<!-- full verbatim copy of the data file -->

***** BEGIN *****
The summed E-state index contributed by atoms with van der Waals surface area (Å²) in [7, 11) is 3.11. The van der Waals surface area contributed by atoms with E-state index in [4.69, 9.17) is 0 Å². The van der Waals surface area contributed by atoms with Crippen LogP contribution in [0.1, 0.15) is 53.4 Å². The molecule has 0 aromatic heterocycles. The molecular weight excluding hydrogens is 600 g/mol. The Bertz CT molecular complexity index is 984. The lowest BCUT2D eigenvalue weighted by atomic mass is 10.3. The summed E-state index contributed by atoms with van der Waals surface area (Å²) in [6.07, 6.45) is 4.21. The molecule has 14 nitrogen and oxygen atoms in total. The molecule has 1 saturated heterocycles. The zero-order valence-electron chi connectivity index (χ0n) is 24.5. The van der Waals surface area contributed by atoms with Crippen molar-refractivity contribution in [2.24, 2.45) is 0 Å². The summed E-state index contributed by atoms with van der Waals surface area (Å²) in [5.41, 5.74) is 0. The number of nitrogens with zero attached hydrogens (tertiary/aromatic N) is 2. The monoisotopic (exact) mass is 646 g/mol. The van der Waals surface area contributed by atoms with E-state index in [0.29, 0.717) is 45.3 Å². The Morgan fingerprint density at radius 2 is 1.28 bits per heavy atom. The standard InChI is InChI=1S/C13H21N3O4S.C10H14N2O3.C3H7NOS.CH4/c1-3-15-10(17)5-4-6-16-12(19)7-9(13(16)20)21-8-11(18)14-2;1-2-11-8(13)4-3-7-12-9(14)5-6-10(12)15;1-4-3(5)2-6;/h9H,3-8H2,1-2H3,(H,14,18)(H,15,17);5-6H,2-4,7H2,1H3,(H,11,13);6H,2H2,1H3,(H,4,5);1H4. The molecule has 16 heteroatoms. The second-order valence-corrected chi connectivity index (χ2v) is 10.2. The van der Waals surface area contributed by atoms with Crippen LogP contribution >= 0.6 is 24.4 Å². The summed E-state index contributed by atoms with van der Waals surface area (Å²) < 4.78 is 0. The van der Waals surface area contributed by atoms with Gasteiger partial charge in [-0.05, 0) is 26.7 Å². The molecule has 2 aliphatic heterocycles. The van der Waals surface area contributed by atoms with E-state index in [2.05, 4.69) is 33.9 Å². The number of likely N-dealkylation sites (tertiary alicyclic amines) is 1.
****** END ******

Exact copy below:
The summed E-state index contributed by atoms with van der Waals surface area (Å²) in [7, 11) is 3.11. The van der Waals surface area contributed by atoms with E-state index in [4.69, 9.17) is 0 Å². The van der Waals surface area contributed by atoms with Crippen LogP contribution in [0.1, 0.15) is 53.4 Å². The molecule has 0 aromatic heterocycles. The molecular weight excluding hydrogens is 600 g/mol. The Bertz CT molecular complexity index is 984. The lowest BCUT2D eigenvalue weighted by atomic mass is 10.3. The summed E-state index contributed by atoms with van der Waals surface area (Å²) in [6.07, 6.45) is 4.21. The molecule has 14 nitrogen and oxygen atoms in total. The molecule has 1 saturated heterocycles. The zero-order valence-electron chi connectivity index (χ0n) is 24.5. The van der Waals surface area contributed by atoms with Crippen molar-refractivity contribution in [2.24, 2.45) is 0 Å². The summed E-state index contributed by atoms with van der Waals surface area (Å²) in [5.41, 5.74) is 0. The number of nitrogens with zero attached hydrogens (tertiary/aromatic N) is 2. The monoisotopic (exact) mass is 646 g/mol. The van der Waals surface area contributed by atoms with E-state index in [0.29, 0.717) is 45.3 Å². The Morgan fingerprint density at radius 2 is 1.28 bits per heavy atom. The standard InChI is InChI=1S/C13H21N3O4S.C10H14N2O3.C3H7NOS.CH4/c1-3-15-10(17)5-4-6-16-12(19)7-9(13(16)20)21-8-11(18)14-2;1-2-11-8(13)4-3-7-12-9(14)5-6-10(12)15;1-4-3(5)2-6;/h9H,3-8H2,1-2H3,(H,14,18)(H,15,17);5-6H,2-4,7H2,1H3,(H,11,13);6H,2H2,1H3,(H,4,5);1H4. The molecule has 16 heteroatoms. The second-order valence-corrected chi connectivity index (χ2v) is 10.2. The van der Waals surface area contributed by atoms with Crippen LogP contribution >= 0.6 is 24.4 Å². The summed E-state index contributed by atoms with van der Waals surface area (Å²) < 4.78 is 0. The van der Waals surface area contributed by atoms with Gasteiger partial charge in [-0.05, 0) is 26.7 Å². The molecule has 2 aliphatic heterocycles. The van der Waals surface area contributed by atoms with E-state index in [2.05, 4.69) is 33.9 Å². The number of likely N-dealkylation sites (tertiary alicyclic amines) is 1.